Mahler’s Resurrection Symphony on Symphony @ 7

Gustav Mahler at the time of his First Symphony(Photo: Wikipedia)
Gustav Mahler at the time of his First Symphony(Photo: Wikipedia)

If you enjoyed Gustav Mahler’s Song of the Earth at the Ohio Theater this past weekend, or even if you didn’t make it to that event, we have a really big Mahler work this evening on Symphony @ 7, his Symphony No. 2, Resurrection.

This gargantuan work, lasting nearly an hour-and-a half, was first performed in 1895, and along with his Symphony No. 8, Symphony of a Thousand, was his most popular piece during his lifetime.  I’ve written a bit more about the Resurrection Symphony in a blog post from last year, but suffice it to say that if you enjoy musical journeys from darkness to light on a truly grand scale, tune in at 7 pm.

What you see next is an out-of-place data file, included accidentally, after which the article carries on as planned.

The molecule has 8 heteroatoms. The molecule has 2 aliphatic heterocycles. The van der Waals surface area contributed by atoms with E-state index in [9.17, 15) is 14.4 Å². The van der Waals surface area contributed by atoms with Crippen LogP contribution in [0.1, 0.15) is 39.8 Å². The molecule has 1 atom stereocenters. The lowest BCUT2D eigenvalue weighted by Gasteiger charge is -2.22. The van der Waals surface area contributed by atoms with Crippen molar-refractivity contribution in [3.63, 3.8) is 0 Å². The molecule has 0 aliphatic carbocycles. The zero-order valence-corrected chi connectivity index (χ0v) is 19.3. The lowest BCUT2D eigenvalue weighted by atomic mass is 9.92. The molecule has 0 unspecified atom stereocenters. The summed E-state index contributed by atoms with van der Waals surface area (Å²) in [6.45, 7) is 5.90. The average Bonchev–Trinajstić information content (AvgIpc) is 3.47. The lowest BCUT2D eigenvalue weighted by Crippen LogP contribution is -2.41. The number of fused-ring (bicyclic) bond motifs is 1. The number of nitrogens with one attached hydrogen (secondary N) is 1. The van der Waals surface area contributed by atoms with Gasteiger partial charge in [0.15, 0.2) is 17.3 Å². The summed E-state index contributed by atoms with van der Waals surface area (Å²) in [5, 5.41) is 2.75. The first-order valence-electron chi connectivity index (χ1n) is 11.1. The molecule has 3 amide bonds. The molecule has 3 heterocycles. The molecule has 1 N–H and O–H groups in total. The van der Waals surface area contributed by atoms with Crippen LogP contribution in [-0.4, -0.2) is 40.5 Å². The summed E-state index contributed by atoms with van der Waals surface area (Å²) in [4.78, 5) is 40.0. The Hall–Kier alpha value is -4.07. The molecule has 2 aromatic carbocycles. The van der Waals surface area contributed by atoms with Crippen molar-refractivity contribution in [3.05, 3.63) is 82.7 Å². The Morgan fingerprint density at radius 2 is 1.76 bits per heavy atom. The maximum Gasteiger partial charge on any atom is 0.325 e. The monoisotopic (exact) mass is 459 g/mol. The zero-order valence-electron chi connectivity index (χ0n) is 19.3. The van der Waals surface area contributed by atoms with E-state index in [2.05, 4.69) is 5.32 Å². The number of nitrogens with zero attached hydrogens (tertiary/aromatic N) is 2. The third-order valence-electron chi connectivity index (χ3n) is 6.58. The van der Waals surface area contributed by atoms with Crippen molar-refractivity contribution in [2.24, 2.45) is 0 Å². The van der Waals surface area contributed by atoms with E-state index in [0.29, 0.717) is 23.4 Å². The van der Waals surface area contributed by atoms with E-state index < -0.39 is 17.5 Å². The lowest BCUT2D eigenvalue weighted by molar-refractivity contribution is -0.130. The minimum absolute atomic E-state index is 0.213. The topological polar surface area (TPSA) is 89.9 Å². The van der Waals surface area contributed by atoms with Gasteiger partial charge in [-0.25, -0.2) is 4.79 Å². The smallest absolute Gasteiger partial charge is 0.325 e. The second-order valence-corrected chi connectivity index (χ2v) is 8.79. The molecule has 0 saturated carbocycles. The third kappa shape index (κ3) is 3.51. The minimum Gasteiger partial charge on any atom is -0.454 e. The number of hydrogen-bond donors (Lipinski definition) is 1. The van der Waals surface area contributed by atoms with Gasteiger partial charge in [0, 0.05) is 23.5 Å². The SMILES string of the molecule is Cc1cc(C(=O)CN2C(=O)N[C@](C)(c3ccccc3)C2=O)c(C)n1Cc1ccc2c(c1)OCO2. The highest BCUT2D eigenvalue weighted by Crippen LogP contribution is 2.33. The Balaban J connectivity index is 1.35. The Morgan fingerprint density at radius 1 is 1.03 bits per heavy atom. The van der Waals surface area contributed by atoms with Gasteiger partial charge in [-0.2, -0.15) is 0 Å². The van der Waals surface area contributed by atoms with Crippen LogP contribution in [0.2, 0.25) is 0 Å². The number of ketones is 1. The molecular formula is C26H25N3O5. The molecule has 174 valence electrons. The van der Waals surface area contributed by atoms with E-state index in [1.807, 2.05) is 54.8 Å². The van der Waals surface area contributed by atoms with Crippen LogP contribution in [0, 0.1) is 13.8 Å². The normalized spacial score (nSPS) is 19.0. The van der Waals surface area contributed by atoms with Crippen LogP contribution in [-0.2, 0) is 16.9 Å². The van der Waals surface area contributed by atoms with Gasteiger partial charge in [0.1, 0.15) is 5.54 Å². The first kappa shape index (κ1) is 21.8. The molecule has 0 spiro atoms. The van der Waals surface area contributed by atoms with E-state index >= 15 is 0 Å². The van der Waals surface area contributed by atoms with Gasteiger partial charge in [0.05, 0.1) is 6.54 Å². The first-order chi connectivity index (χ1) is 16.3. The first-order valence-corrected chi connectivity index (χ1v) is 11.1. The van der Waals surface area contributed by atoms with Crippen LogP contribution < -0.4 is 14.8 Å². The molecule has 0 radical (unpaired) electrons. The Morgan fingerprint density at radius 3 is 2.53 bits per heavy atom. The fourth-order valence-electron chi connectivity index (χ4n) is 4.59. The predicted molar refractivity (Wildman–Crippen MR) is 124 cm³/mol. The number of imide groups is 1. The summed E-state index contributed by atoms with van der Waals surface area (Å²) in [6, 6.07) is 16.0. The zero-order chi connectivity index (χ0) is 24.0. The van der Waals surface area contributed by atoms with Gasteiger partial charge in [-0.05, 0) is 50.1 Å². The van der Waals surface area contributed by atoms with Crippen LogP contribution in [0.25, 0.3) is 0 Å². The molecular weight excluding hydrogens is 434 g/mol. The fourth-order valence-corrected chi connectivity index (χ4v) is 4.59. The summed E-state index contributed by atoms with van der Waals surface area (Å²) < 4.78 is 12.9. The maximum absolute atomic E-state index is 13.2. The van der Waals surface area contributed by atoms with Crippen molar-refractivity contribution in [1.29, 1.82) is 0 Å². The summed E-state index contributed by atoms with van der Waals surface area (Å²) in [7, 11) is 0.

This evening’s performance of music about the existential quest to find meaning in life comes from a recent recording with Alan Gilbert conducting the New York Philharmonic Orchestra, soloists, and chorus during the 1011-2012 concert season.

Here’s the final portion, which begins very quietly, of Gustav Mahler’s Symphony No. 2 in C minor, Resurrection from one of the greatest Mahler conductors today, Claudio Abbado.

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